Wednesday, November 30, 2011

Waterfowl Update

PhotobucketTemps went into the 20s last night. The ducks and geese appear to have moved out, again. The Pond seems so lonely without them.

Tuesday, November 29, 2011

They're Baaaaaaaack!

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Thanks to unseasonably warm weather, a dover of Bon Bon Pond's migrated ducks, plus the resident family of Canada Geese, have returned.  ???  Hmmm.  I wonder what they know?  Apparently my web-footed friends do not travel far for the winter.  I'd love to discover where they go?  Anyway, it's off to Fleet Farm for more corn.

Farewell to Fall (column reprint)


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On November 15th, the last of Bon Bon Pond's resident Canada Geese and their faithful duck followers flew away for the winter.  Godspeed my beloved web-footed friends!  Stay safe, warm, well-fed and hurry back next spring!

Another hunting season has come and gone without incident. But that hasn’t always been the case. My family moved to Stillwater in 1969 and at the time it was more like the Wild West. I remember my mother telling her friends where she was moving and they all broke into tears.Only recently had the town been added to the twin cities toll-free calling zones but it was still considered the hinterlands. Transplanted city folk, mom, dad and I didn’t know much about country ways--and that included the farmers’ attitude toward animals. Additionally, some folks out here were pretty much of the mindset that you could shoot practically anything you wanted, whenever you wanted and wherever you wanted.

And then came Lee LaBonne. My mother had the hugest heart. Kind, compassionate and a friend to many, she loved all God’s creatures. It had always been her dream to have a place in the country where she could enjoy nature. Imagine her surprise when our idyllic peacefulness was repeatedly invaded by lawless marauders.
Two particularly vivid memories remain. Just a few months after we moved in, my father was working nights and mom and I were home alone watching TV in the living room. Suddenly, our dog pinned back her ears, bared her teeth and began to bark. We walked out onto the deck and heard men hollering and banging on pans. Plus a pack of what sounded like bloodhounds were baying. Terrified, mom ran for the phone to call the police. When the Hellish sounds drew closer, she ran back out onto the deck and screamed at the top of her lungs “I have an axe and I know how to use it. Get off my property!” The clattering ceased, the hounds were hushed, and the next sound we heard were car doors slamming. When the police arrived around a half hour later we were told the trespassers were hunting raccoons.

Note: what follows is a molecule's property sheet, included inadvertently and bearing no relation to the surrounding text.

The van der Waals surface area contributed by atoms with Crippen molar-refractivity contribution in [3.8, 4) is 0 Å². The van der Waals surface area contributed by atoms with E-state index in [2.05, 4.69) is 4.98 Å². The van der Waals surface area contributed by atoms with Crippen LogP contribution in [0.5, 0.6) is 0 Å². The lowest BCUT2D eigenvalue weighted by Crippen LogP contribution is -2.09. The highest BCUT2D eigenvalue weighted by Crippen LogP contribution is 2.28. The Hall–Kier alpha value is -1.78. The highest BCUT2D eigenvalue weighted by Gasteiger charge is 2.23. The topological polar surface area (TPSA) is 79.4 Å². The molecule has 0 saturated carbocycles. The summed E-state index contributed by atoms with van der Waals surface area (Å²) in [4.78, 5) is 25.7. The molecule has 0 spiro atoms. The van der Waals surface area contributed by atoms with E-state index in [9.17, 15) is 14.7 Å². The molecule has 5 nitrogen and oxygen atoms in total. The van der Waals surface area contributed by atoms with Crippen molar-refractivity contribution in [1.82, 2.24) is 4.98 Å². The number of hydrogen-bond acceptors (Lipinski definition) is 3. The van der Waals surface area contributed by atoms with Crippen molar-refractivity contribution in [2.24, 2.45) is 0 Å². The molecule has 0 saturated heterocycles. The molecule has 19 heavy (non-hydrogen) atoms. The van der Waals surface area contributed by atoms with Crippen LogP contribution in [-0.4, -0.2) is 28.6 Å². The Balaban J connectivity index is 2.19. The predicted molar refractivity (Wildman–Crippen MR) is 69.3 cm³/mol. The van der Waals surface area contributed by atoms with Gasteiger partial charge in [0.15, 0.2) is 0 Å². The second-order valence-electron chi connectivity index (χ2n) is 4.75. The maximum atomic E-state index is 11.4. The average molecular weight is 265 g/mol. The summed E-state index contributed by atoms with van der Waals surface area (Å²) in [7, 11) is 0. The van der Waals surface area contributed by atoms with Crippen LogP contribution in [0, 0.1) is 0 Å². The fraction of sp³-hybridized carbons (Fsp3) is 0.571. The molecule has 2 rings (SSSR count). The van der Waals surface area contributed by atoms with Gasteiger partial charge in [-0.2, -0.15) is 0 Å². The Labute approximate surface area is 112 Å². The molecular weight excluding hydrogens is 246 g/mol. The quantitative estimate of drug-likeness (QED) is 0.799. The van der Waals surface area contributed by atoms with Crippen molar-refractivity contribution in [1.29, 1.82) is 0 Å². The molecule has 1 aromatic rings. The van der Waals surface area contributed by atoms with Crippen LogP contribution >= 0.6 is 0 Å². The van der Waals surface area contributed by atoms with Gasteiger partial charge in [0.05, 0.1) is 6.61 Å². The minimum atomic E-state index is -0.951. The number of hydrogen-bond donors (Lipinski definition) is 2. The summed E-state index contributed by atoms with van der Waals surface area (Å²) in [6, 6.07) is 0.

Another incident occurred when mom was home alone one sunny summer afternoon.She was out hanging clothes when a volley of gunshots erupted. Running toward the pasture she spotted a man standing on the railroad tracks that border our property, brazenly shooting at pheasants, directly over the heads of our four terrified horses. Mom watched one bird fall and nearly hit my mare as she ran for the safety of her shelter.Throwing caution to the wind, mom turned around and ran for the house, grabbed her car keys, jumped in her V-8 Plymouth and took off in hot pursuit after the poacher. As his car came toward her she made a hard turn and blocked his vehicle. With her car still running she flew out the door and approached the shocked hunter.Mom read him the riot act then demanded he give her the pheasant. 

As a testament to our decades long struggle, my house still bears the bullet hole that tore thru the garage window and lodged in the house wall, right above my parents’ bed.

These close encounters of the third kind were an all too common occurrences around Bon Bon Acres in the early years. Mom got to know the local constabulary quite well and all wereconcerned for her safety.

So much stress. So much tension. So much trouble. It was never our intent to deprive people of a legal pastime. All we wanted was our little piece of land, and its wildlife, to be left alone.

We talked about moving but it didn’t seem fair to have to give up our dream.Instead, we stayed and kept up the good fight.

As years went by and more people moved into the area—many building upscale homes with huge barns that housed expensive horses—no hunting/trespassing laws became stricter and better enforced. Soon, the land itself was safe, but the pond remained a problem.

Sometime last century—no doubt before there was a DNR—some public official got the bright idea to put a road thru a lovely small lake. Said politician must have soon decided he hadn’t done enough damage so he signed off on the decision to build a huge embankment for a railroad track.Thus, what had once been a lovely little lake was now three ponds. Although my family bought all the land on the west side of the largest pond there was a problem when it came to preservation: that damn road. Minnesota law allows hunters to shoot over water from a public thoroughfare.

Mom and I struggled to protect the ducks and the Canada Geese, as well as the muskrats, for years. Annual hunter/police confrontations made us dread the fall. In the autumn of 2002, after mom and dad had both died, I met my Waterloo after confronting two angry teenage boys who had launched a boat onto the pond. The next morning I discovered six poached deer with nooses around their necks dumped at the foot of my driveway. At this point my neighbors became concerned for my life and contacted the Washington County Sheriff.